New landlord-tenant laws | SierraSun.com

New landlord-tenant laws

LAW REVIEW Jim Porter

California renters were successful in having several new laws passed in this last session – all effective Jan. 1, 2003.

60 DAYS NOTICE

Owners of residential dwellings must give notice to a renter to terminate the tenancy at least 60 (rather than 30) days if the renter has resided in the dwelling for less than one year.

The tenant of a month-to-month rental agreement need only give the usual 30-day notice of termination. The new longer notice does not apply when tenants are in default under their leases, such as failing to pay rent.

The usual notice in that case is three days.

However, the owner may give 30 days notice of termination if the owner has contracted to sell the residential unit and an escrow has been opened, the notice is given within 120 days after the escrow has been opened and the would-be purchaser intends to reside in the property for at least a year.

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The 60-day notice law expires Jan. 1, 2006. It will probably be extended.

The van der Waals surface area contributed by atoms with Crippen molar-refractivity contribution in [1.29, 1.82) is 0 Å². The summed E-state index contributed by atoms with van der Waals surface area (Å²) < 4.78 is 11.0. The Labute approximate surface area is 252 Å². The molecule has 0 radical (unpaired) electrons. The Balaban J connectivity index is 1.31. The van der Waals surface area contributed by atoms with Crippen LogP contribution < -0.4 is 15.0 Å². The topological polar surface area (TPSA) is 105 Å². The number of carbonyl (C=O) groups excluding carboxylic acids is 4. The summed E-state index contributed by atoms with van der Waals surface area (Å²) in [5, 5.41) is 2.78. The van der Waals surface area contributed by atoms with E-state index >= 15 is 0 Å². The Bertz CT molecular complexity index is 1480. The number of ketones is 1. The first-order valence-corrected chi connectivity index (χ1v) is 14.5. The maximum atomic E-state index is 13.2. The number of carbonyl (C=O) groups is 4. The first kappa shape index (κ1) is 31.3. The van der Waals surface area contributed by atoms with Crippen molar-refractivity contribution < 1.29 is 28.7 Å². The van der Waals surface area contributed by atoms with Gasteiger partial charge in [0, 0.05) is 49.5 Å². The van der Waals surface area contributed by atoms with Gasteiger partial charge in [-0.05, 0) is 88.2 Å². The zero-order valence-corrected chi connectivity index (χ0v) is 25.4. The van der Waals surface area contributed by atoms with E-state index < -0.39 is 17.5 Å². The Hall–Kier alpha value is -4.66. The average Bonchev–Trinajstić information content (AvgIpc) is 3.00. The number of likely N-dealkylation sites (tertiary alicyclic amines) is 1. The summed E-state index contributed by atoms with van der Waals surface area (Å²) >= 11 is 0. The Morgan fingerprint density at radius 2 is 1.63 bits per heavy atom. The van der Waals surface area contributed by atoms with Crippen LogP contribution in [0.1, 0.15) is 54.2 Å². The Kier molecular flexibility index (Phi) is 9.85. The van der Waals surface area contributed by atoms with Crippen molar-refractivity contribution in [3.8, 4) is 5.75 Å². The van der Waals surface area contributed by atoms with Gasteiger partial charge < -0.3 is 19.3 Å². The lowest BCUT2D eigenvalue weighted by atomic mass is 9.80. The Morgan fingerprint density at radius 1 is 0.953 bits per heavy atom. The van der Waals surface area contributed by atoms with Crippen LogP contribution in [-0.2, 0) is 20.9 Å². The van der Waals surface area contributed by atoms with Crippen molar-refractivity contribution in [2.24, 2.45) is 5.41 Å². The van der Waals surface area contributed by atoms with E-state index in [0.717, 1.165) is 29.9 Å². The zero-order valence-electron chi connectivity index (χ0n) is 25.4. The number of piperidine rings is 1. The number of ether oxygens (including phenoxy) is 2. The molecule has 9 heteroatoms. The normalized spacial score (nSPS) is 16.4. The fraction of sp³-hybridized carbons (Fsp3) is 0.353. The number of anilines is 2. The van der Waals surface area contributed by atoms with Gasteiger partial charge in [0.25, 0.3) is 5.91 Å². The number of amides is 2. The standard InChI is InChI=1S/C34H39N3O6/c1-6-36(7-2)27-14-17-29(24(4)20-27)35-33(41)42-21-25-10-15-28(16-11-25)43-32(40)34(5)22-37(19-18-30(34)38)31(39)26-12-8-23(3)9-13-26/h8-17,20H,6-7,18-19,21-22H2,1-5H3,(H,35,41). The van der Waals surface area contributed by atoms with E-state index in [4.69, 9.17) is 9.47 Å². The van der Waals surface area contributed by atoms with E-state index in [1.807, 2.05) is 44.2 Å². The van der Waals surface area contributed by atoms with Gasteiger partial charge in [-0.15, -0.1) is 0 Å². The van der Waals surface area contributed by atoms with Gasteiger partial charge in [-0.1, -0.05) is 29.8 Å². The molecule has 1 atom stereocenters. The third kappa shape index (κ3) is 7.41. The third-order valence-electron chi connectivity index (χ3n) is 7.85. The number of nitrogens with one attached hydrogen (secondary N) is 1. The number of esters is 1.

LANDLORD’S RIGHT TO ENTER DWELLING

Landlords have the right to enter residential units in the following cases: an emergency, to make necessary or agreed repairs or improvements, to exhibit the dwelling unit to prospective purchasers, mortgagees, tenants, workers or contractors, or when the tenant has abandoned or surrendered the premises, or pursuant to court order. (Next week we will profile a landlord’s new right/duty of entry for inspection).

Except in the case of an emergency or when the renter has abandoned the rental property, entry must be during normal business hours unless the tenant consents at the time of entry.

It used to be that verbal notice to the tenant would suffice. Now except in cases of emergency or when the tenant has abandoned, the landlord must give the tenant reasonable notice in writing of intent to enter – personally delivered to the tenant, left with someone of a suitable age and discretion at the premises, or left on or near the usual entry door.

Twenty-four hours is presumed reasonable notice.

Mailing of the notice at least six days in advance is presumed reasonable.

If the purpose of the entry is to show the unit to a prospective or actual purchaser the notice may be given orally if the landlord gave the tenant prior written notice within 120 days that the property is for sale and that the owner or agent may later contact the tenant verbally to gain access.

Again, 24 hours is presumed reasonable. At the time of entry the landlord or agent must leave written evidence of entry inside the unit.

Next week we will brief a controversial new law governing residential security deposits.

Jim Porter is an attorney with Porter-Simon, with offices in Truckee, South Lake Tahoe and Reno.